2016-Present. Univ. of Bergen, Norway (Arvid Lundervold)
Machine learning, particularly deep neural networks and convolutional neural networks, is behind an ongoing revolution in both clinical and preclinical imaging. Although deep learning has been studied since the early 1980s, the methods did not have great impact until about 2011, when techniques enabling effective learning and layerwise pretraining, usage of fast general purpose graphics processors, and large labelled datasets all came together. Over the past few years the field has revolutionized computer vision, especially since 2015, when deep learning achieved ’superhuman’ levels of perception. In medical fields, deep learning techniques have recently been shown to outperform traditional image analysis approaches in a variety of applications. Deep learning was named one of“10 breakthrough technologies” by MIT Technology Review in 2013 and a Method to watch by Nature in 2016. Applied to medical imaging it may become one of the most disruptive technology radiology has seen since the advent of digital imaging. Successful deployment of these powerful techniques requires methodological research, well-formulated and important research questions from relevant domains, and access to good and big datasets. This is the context in which our project aims to make significant imaging-based contributions to several fields within medicine: applications such as brain tumours, neurodegeneration, multiple sclerosis and stroke, diseases of kidney function and structure, endometrial and prostate cancer, and translational studies related to live cell imaging and histopathology, and to methodological research.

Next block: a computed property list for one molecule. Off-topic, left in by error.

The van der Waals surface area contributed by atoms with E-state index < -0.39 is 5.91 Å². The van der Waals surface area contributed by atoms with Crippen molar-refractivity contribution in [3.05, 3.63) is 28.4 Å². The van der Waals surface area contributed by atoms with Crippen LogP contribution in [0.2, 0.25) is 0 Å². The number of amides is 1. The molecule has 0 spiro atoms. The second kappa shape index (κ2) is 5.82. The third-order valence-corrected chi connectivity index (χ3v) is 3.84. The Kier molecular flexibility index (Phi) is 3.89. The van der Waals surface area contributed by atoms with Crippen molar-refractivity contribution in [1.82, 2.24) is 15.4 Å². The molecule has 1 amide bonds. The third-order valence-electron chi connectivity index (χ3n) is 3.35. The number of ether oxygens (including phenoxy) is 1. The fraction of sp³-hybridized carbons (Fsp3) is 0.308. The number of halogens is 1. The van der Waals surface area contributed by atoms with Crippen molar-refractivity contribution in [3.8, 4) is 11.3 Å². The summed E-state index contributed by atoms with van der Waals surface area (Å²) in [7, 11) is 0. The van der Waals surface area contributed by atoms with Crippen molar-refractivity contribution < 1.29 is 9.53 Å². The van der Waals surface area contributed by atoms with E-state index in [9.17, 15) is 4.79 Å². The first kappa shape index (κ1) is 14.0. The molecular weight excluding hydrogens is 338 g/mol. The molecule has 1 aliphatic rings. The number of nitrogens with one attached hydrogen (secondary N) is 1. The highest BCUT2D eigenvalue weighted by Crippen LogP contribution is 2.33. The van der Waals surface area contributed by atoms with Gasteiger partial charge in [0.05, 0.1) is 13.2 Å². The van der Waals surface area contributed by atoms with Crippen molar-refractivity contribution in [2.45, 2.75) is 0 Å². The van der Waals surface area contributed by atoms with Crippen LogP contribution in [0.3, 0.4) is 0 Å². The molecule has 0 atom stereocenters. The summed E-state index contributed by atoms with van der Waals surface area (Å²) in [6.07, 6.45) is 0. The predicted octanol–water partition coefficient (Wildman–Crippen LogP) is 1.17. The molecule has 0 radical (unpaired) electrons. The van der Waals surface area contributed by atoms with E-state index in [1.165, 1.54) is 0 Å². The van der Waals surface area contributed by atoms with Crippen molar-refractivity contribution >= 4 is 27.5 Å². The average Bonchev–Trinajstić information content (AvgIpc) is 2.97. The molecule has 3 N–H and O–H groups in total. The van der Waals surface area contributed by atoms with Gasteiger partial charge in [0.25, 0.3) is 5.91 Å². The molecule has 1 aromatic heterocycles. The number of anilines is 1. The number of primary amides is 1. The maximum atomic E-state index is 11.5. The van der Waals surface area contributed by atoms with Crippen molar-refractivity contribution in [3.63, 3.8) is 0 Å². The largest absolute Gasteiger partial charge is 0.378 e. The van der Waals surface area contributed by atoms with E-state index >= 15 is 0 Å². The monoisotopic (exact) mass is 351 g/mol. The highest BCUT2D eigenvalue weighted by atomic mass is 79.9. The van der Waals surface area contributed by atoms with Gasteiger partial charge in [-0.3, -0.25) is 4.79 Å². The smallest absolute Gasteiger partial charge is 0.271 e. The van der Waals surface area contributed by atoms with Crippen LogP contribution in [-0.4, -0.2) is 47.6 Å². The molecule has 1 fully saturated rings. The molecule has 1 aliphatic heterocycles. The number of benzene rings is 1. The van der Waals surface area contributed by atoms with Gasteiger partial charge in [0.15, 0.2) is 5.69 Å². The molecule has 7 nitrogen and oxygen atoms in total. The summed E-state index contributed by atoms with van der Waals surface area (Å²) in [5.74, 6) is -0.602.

The main goal of the project is to apply, to research, and deploy next generation medical image and data analysis based on machine learning, particularly deep learning and convolutional neural networks, for fast and accurate image segmentation, multimodal image registration, motion correction and probabilistic predic- tion. The ultimate aim is to improve diagnosis, prognosis and therapy in diseases where imaging is an important source of information.
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